So, fathers play various important roles. They are companions, care providers, spouses, protectors, models, moral guides, teachers, and breadwinners. The importance of these different roles, however, vary across cultures and in different eras.
In order for us to evaluate a father’s impact on child development, we need to consider the fathers’ performance of the various roles, and how important the various roles are in the specific socio-ecological context.
This brings us to our context in South Africa.
Traditional African families and communities in our country share traditional African ways-of-being. In these traditional African contexts, a ‘parent’ is not necessarily a child’s biological mother/father. Because African children are likely to be raised in (Mkhize, 2006:187) a “family community” (i.e., a collective of immediate and extended relatives), in which social parent figures, (who can be any member of this community e.g., teachers, peers and/or neighbours) and father-figures (i.e., biological fathers, grandfathers, brothers and/or uncles) can take on a parent role to any of the community’s children (Theron & Van Rensburg, 2020:192).
In this context, studies typically describe both fathers and/or father-figures as making material/financial and/or educational/instructive contributions (Theron & Van Rensburg, 2020:196)
It is clear from the above description that the African contexts differ significantly in terms of the meaning of fatherhood and obviously fatherlessness as well. In the traditional African context, fatherhood has a lot to do with the experience of ‘being there’ (meaning quality of time and relationship between child and father rather than physical time together). And again, it is not only biological fathers who can ‘be there’ for their sons but also social fathers, other significant male role models and father figures who step in at different times in children’s lives when biological fathers are unavailable (Kopano et al., 2012:553).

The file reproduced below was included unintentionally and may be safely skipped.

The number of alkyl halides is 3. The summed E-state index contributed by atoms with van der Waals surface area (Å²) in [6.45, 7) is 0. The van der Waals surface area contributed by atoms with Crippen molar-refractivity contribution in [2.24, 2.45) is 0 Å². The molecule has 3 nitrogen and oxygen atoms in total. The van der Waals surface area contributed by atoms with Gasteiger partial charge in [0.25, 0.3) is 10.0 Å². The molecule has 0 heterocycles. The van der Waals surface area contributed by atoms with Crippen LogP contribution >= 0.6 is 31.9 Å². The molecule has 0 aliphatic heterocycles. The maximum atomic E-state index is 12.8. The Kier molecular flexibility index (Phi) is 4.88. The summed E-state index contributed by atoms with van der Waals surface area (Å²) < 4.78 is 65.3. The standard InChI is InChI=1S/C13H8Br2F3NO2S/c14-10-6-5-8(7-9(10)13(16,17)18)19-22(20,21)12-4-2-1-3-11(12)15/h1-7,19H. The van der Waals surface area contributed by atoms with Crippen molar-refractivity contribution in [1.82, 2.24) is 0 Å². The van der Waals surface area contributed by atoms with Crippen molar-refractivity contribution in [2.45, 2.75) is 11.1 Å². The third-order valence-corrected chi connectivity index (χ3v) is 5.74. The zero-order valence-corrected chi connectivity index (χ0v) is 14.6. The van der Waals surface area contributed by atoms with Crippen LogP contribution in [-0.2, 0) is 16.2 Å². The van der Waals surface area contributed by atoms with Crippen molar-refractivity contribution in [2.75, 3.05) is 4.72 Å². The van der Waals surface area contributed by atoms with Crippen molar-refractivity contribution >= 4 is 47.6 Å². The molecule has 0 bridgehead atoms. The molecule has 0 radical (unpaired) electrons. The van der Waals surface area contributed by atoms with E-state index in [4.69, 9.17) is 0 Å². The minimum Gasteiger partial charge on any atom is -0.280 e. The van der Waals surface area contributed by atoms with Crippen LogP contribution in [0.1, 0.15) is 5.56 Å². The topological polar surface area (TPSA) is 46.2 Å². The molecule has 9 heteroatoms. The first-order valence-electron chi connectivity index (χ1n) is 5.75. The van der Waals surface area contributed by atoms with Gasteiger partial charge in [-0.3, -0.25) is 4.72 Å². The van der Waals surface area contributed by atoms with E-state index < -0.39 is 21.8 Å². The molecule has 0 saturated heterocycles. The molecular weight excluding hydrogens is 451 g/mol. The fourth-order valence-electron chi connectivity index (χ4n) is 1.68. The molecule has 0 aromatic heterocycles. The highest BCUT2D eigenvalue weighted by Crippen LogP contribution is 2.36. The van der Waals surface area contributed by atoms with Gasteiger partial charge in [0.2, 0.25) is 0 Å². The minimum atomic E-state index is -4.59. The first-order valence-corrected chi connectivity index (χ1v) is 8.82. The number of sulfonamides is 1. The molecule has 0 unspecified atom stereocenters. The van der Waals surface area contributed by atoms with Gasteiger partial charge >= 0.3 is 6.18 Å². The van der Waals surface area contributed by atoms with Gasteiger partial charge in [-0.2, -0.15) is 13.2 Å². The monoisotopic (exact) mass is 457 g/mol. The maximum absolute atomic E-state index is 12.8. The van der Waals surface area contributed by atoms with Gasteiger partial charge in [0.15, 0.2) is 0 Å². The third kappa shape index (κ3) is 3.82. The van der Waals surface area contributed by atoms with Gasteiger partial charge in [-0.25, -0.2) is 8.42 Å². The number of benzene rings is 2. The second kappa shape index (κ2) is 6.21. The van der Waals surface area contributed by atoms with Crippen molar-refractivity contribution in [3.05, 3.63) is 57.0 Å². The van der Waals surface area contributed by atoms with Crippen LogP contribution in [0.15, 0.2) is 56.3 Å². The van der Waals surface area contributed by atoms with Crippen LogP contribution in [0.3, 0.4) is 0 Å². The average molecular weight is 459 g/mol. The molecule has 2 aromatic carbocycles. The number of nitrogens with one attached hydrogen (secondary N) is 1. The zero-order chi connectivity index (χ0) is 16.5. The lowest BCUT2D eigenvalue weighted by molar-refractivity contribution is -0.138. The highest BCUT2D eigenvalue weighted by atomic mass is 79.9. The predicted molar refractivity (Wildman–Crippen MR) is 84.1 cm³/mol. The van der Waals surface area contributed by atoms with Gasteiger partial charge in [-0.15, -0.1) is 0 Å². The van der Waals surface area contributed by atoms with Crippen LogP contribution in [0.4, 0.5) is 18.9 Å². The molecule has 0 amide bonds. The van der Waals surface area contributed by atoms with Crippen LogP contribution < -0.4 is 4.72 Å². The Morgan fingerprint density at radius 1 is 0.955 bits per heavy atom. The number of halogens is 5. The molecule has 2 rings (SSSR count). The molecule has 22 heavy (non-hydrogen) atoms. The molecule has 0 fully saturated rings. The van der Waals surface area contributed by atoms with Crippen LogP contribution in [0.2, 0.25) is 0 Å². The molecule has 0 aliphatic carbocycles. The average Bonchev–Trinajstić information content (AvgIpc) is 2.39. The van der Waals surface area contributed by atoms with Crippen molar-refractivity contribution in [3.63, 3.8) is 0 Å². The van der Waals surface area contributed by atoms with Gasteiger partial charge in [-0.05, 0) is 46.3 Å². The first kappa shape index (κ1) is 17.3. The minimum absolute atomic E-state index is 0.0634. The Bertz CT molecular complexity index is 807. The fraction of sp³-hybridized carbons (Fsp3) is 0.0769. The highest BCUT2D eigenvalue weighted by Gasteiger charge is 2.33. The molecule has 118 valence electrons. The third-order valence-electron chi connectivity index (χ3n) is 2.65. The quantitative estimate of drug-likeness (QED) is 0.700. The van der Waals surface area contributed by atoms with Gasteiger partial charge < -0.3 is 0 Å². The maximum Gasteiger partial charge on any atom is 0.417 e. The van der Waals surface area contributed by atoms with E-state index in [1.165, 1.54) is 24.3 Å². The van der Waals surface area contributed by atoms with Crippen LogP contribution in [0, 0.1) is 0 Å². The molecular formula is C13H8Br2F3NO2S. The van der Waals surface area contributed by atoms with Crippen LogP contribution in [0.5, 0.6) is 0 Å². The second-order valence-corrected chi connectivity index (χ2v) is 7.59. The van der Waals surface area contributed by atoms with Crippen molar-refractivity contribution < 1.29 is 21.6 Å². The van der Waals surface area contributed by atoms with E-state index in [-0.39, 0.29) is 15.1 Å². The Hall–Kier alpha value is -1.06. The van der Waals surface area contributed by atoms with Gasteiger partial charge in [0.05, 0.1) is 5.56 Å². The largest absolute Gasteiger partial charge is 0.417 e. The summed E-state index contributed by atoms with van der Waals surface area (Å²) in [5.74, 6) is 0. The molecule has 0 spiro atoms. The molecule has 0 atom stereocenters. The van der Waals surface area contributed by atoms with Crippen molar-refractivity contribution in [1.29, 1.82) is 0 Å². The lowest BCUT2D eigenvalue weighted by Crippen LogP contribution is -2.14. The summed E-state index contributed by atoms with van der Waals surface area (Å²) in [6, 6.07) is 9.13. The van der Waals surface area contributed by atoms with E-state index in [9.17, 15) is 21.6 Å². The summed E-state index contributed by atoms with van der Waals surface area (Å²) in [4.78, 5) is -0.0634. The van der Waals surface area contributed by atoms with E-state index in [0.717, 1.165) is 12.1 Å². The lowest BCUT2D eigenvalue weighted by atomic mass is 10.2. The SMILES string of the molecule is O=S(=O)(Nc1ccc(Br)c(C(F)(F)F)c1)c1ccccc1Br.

Thus, in our South African context, people in different contexts will understand the meaning of fatherhood and therefore also fatherlessness differently. Yet, the importance of fatherhood remains and is crucial to a healthy society.
This is why we as Action Society are studying this phenomenon, since we understand all too well, and agree with Stephen Baskerville, who we also quoted at the beginning of this article: “Virtually every major social pathology has been linked to fatherlessness”. In few places in this world is this more evident than in our beloved South Africa.
Call to action: In our attempt to understand the phenomenon of fatherlessness and broken families in South Africa, we want to invite you to share your thoughts with us on what fatherhood means to you in your context. Your contribution will enrich our research and deepen our understanding in terms of this phenomenon.
Lamb, M.E., 2010. The role of the father in child development. 5th ed., John Wiley Inc. p656.
https://www.amazon.com/Role-Father-Child-Development/dp/047040549X?asin=047040549X&revisionId=&format=4&depth=1 (Date of access: 3 January 2022)
Mkhize, N., 2006. African traditions and the social, economic and moral dimensions of fatherhood. In L. Richter & R. Morrell (Eds.), Baba: Men and fatherhood in South Africa (pp. 183–198). Cape Town, RSA: HSRC Press.
Kopano, R., Shefer, T., & Clowes, L., 2012. Talking South African fathers: a critical examination of men’s constructions and experiences of fatherhood and fatherlessness. In: South African Journal of Psychology, 42(2):553-563.
Theron, L., & van Rensburg, A., 2020. Parent-figures and adolescent resilience: an African perspective In: International Journal of School & Educational Psychology, 8(2):90-103.